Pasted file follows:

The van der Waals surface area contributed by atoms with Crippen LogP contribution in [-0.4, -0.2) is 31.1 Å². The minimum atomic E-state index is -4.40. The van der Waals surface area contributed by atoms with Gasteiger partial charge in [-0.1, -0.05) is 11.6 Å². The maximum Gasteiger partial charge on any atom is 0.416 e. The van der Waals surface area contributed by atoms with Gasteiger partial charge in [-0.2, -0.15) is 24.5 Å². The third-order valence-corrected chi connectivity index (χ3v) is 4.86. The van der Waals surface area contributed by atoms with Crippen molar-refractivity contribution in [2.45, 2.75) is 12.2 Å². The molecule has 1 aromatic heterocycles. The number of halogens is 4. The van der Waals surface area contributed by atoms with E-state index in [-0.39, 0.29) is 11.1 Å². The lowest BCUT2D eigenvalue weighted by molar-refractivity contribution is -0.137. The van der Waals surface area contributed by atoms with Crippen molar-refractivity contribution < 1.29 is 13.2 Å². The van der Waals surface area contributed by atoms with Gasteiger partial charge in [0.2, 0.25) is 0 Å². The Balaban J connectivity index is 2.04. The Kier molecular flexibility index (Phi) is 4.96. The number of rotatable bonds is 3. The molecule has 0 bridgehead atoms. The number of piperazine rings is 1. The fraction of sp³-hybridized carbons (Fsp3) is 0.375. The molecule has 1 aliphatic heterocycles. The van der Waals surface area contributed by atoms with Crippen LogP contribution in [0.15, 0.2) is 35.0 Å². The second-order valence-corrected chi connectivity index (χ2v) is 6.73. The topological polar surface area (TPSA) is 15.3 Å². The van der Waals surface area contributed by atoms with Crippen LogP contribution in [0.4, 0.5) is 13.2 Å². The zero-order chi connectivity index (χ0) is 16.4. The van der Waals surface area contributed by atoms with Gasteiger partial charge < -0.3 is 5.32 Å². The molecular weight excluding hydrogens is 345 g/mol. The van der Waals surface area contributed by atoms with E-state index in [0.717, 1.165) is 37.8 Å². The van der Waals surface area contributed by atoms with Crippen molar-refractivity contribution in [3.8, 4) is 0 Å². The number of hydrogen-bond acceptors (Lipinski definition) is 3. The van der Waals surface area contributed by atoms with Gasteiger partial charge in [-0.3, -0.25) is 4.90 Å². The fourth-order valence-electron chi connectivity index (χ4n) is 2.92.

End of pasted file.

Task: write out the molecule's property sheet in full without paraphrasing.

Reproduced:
The van der Waals surface area contributed by atoms with Crippen LogP contribution in [-0.4, -0.2) is 31.1 Å². The minimum atomic E-state index is -4.40. The van der Waals surface area contributed by atoms with Gasteiger partial charge in [-0.1, -0.05) is 11.6 Å². The maximum Gasteiger partial charge on any atom is 0.416 e. The van der Waals surface area contributed by atoms with Gasteiger partial charge in [-0.2, -0.15) is 24.5 Å². The third-order valence-corrected chi connectivity index (χ3v) is 4.86. The van der Waals surface area contributed by atoms with Crippen molar-refractivity contribution in [2.45, 2.75) is 12.2 Å². The molecule has 1 aromatic heterocycles. The number of halogens is 4. The van der Waals surface area contributed by atoms with E-state index in [-0.39, 0.29) is 11.1 Å². The lowest BCUT2D eigenvalue weighted by molar-refractivity contribution is -0.137. The van der Waals surface area contributed by atoms with Crippen molar-refractivity contribution < 1.29 is 13.2 Å². The van der Waals surface area contributed by atoms with Gasteiger partial charge in [0.2, 0.25) is 0 Å². The Balaban J connectivity index is 2.04. The Kier molecular flexibility index (Phi) is 4.96. The number of rotatable bonds is 3. The molecule has 0 bridgehead atoms. The number of piperazine rings is 1. The fraction of sp³-hybridized carbons (Fsp3) is 0.375. The molecule has 1 aliphatic heterocycles. The van der Waals surface area contributed by atoms with Crippen LogP contribution in [0.15, 0.2) is 35.0 Å². The second-order valence-corrected chi connectivity index (χ2v) is 6.73. The topological polar surface area (TPSA) is 15.3 Å². The van der Waals surface area contributed by atoms with Crippen LogP contribution in [0.4, 0.5) is 13.2 Å². The zero-order chi connectivity index (χ0) is 16.4. The van der Waals surface area contributed by atoms with Gasteiger partial charge < -0.3 is 5.32 Å². The molecular weight excluding hydrogens is 345 g/mol. The van der Waals surface area contributed by atoms with E-state index in [0.717, 1.165) is 37.8 Å². The van der Waals surface area contributed by atoms with Crippen molar-refractivity contribution in [3.8, 4) is 0 Å². The number of hydrogen-bond acceptors (Lipinski definition) is 3. The van der Waals surface area contributed by atoms with Gasteiger partial charge in [-0.3, -0.25) is 4.90 Å². The fourth-order valence-electron chi connectivity index (χ4n) is 2.92.